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The ACCU passes on review copies of computer books to its members for them to review. The result is a large, high quality collection of book reviews by programmers, for programmers. Currently there are 1918 reviews in the database and more every month.
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Title:
Developing Applications with Java&UML
Author:
Paul Reed
ISBN:
0 201 70252 5
Publisher:
Addison-Wesley
Pages:
463pp
Price:
£34-99
Reviewer:
Silvia de Beer
Subject:
java
Appeared in:
14-5
Before I started reading this book I thought it would just be another introduction to UML. I was mistaken; it is actually a good case study on how to follow the Unified Process. The theory of the Unified Process and UML is very well interwoven with a case study. Attention is given to all development process concepts and they are put into a practical context. Only the most useful details of UML are explained.

A strong point of the book is that the design of use cases is well explained. This is especially important for people new to the Unified Process, because this is the first point where developers can fail. They do not have a good idea what to achieve exactly. The book warns on the pitfall of too many small use cases, which, as the author explains, should only be a pathway through a use case. Some additional tools like event tables are described, to ease the transition to other phases in the development process.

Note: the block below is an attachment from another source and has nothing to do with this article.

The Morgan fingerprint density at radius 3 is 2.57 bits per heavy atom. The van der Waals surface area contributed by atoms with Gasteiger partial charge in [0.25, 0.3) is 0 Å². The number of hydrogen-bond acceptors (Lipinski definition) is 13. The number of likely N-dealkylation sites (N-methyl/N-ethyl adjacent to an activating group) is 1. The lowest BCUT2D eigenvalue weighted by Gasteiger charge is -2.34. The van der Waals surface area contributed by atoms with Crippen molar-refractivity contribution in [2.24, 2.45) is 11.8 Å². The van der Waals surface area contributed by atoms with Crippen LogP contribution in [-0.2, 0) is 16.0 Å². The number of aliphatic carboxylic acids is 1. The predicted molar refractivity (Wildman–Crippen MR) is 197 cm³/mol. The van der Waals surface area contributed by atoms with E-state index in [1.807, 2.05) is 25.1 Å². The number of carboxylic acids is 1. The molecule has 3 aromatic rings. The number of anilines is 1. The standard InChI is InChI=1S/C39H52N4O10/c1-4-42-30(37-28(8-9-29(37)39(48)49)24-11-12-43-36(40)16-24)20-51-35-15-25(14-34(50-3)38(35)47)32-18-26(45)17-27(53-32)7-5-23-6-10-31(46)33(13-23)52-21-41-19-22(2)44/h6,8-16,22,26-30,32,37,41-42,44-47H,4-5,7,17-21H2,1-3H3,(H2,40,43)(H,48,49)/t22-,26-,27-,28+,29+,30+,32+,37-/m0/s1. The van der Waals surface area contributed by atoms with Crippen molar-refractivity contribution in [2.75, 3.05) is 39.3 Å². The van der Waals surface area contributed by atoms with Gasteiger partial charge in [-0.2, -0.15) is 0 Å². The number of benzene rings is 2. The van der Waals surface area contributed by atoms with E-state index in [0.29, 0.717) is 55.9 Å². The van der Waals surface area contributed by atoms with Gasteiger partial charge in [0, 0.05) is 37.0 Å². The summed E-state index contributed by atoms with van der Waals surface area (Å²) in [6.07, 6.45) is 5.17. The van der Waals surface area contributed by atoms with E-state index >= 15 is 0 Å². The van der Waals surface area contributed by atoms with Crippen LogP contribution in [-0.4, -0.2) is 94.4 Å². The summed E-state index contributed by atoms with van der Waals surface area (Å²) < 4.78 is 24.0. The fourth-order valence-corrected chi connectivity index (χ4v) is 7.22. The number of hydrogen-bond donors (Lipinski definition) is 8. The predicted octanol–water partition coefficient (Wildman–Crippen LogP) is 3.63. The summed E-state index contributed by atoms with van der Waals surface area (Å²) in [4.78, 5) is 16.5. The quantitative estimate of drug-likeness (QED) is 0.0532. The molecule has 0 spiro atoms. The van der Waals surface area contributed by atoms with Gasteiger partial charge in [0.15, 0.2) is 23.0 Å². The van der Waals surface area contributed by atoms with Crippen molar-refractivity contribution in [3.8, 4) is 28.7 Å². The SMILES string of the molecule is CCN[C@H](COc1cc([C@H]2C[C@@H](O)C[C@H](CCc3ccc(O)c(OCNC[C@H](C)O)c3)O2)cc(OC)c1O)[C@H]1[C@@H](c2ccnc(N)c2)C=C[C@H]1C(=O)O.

General task lists and templates are given, after which the case study fills them, which serves as a concrete example. The case study handles an ordering system for musical instruments, which goes through the inception and elaboration phases. The various activities during those phases are shown, including a little coding during the early iterations. The transitions between iterations are well explained. It is a pity that no chapter has been dedicated to the construction phase, especially after the good efforts of going through all earlier iterations. Even if those phases were not worked out in detail, some text could have been dedicated to the implementation and transition phase.

Java is used to implement the case study. Java Beans, Servlets, JSP and Enterprise Java Beans are used to show different possible implementations during the elaboration phase. This might make the book slightly less useful if you have not worked at all with this technology and even more useful if you work in that area.

This book would be very well suited to get a small team of developers who start using the Unified Process, on one line. It could also be used to support a university project of a few students. A starting developer would get a very practical view of the essential tasks in the Unified Process.